A judge could rule next week on whether to dismiss a lawsuit brought by a North Aurora man who was acquitted halfway through a trial that he scalded his toddler son in 2009.
Jason Barnes, 39, of the 700 block of Lloyd Lane, sued the Kane County State's Attorney's Office, investigators, officials at the Department of Children and Family Services, and others after Judge Timothy Sheldon stopped Barnes trial in June 2011 due to lack of evidence that he scalded his then 1½-year-old son in August 2009.
In December 2011, Barnes accused authorities of conspiracy and malicious prosecution, arguing prosecutors unfairly attended a civil hearing as representatives of the Child Advocacy Center in the case and investigators fed his children information to get their results authorities wanted.
"The defendants perpetuated their malicious prosecution of (Barnes) outside of the criminal proceedings which resulted in the plaintiff being deprived of contact with his children for an extended period of time. In addition, the defendants perpetuated a prosecution they knew to be baseless as a result of their rigged interview with the medical professionals," Barnes' attorney, David Centracchio, wrote in court papers filed this month. "At trial, the medical doctors who treated the children state they did not believe the burns could have occurred as the defendants contended. The defendants lacked probable cause for both the initiation of the criminal prosecution and the intervention in the child custody proceedings."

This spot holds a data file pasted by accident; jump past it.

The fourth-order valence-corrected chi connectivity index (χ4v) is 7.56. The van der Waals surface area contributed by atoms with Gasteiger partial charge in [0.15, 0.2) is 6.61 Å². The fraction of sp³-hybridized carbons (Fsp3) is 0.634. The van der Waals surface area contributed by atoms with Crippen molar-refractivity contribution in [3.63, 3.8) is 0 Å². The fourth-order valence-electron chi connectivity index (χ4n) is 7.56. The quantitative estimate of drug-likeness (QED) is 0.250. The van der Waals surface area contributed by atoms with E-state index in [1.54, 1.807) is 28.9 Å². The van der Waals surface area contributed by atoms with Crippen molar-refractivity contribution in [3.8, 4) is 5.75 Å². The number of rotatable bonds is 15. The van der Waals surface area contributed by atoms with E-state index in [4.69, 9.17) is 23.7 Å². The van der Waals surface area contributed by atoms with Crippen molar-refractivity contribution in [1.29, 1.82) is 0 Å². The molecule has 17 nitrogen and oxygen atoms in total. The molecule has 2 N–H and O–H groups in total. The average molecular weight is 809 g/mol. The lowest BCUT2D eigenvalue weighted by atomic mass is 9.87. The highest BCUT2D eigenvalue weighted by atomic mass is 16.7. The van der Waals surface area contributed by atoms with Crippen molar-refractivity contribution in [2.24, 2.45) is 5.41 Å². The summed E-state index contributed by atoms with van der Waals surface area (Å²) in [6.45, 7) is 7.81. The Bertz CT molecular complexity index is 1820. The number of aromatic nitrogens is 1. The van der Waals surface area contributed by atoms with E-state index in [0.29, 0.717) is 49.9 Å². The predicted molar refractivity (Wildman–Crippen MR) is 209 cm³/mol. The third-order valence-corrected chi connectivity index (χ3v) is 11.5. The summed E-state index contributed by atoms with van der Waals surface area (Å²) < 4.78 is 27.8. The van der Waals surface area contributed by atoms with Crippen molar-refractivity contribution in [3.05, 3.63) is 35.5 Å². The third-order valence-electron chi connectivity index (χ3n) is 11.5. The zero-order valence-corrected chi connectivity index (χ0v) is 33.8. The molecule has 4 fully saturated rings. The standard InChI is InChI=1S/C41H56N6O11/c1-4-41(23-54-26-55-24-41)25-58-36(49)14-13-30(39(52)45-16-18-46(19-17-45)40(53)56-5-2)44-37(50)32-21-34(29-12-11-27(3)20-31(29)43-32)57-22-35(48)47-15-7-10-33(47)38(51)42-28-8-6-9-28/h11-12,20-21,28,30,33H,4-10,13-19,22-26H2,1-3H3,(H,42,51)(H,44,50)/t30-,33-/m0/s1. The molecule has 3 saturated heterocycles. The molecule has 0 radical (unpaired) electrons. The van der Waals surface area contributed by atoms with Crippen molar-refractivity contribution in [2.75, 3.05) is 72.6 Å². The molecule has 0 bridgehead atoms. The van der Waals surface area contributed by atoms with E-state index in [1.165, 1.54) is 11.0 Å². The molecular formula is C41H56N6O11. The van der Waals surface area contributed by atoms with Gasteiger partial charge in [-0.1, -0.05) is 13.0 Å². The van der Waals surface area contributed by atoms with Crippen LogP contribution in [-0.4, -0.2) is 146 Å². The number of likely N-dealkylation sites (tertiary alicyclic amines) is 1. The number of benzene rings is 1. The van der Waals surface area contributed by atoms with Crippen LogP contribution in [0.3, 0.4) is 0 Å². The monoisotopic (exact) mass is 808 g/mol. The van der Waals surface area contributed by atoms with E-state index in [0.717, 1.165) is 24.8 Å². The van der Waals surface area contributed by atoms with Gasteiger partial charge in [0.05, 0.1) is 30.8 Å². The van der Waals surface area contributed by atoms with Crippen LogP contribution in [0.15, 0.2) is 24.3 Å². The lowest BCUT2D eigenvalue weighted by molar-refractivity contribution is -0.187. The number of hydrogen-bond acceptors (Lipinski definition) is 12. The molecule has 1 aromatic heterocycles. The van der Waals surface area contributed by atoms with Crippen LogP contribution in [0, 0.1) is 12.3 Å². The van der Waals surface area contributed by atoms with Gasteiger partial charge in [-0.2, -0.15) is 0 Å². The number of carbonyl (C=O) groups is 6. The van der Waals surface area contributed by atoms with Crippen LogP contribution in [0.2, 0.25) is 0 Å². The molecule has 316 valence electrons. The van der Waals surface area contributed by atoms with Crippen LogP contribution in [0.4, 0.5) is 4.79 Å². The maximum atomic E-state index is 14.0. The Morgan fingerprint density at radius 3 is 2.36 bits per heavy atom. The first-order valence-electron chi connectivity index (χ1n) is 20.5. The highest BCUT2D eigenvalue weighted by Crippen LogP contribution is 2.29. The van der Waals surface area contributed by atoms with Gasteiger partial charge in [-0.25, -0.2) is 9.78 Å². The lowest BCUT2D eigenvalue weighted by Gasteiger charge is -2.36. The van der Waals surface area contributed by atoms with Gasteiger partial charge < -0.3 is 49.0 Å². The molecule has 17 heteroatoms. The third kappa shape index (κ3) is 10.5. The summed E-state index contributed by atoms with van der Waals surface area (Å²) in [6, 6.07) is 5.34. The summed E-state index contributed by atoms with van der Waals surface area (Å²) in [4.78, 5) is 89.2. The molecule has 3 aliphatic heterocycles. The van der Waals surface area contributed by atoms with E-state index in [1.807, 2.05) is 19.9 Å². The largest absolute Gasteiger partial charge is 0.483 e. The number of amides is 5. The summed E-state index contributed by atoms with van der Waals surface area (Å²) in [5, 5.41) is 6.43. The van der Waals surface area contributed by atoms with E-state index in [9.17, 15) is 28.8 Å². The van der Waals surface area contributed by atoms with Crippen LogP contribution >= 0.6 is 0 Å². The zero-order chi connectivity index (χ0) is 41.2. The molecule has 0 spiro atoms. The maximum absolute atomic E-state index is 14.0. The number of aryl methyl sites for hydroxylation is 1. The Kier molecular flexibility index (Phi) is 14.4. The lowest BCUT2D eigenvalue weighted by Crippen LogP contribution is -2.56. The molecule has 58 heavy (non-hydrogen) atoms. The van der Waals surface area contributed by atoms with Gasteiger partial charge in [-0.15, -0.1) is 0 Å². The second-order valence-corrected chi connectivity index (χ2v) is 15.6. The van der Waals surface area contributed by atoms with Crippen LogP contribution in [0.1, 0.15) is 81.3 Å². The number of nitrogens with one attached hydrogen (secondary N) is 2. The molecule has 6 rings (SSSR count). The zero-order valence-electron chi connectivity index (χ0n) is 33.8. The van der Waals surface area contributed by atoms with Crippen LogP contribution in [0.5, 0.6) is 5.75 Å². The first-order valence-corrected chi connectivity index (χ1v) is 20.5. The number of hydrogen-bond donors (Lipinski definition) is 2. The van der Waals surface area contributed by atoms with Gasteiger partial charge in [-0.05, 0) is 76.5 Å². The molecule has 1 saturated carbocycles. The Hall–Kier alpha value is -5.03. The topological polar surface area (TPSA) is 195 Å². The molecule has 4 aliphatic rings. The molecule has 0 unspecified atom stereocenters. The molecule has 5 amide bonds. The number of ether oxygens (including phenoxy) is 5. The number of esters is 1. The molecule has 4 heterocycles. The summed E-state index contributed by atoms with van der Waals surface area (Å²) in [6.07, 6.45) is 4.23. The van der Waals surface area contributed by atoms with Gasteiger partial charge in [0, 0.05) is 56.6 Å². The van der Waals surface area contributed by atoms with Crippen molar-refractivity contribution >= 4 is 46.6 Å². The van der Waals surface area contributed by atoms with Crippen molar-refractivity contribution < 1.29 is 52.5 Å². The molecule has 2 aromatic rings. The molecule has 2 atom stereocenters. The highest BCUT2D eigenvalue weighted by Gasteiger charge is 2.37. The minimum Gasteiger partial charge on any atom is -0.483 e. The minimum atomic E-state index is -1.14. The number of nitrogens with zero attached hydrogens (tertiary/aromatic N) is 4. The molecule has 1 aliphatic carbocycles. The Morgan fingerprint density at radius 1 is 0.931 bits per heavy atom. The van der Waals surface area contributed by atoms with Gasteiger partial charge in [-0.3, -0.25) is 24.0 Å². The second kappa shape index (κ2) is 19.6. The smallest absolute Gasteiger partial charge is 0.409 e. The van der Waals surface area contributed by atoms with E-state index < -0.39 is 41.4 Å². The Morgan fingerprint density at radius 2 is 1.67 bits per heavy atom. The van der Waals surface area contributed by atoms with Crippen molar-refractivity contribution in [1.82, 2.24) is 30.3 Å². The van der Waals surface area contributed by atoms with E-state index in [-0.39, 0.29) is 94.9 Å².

Prosecutors want Judge Judith Brawka to dismiss Barnes' lawsuit "with prejudice," meaning it cannot be refiled in the future. A hearing is set for Thursday.
The Kane County State's Attorney's Office and other defendants have argued that prosecutors have immunity in the case and did not act with malice.
Assistant State's Attorney's Elizabeth Flood and Erin Gaeke also argue in court documents that Barnes' lawsuit lacks specific allegations as to how authorities suppressed exculpatory evidence that favored Barnes or otherwise conspired against him. "Not only has (Barnes) failed to state a claim upon which relief may be granted, but given the relevant jurisdictional and immunity issues, any attempt to replead will be futile," according to court documents.
The boy who was scalded lost all of his toes and had to learn to walk again. Prosecutors argued that Barnes put the boy in water that was 194 degrees. Barmes' defense was the boy and his older sister somehow got into a first-floor bathroom and turned on the sink, which was supplied by a malfunctioning water heater that had elevated temperatures.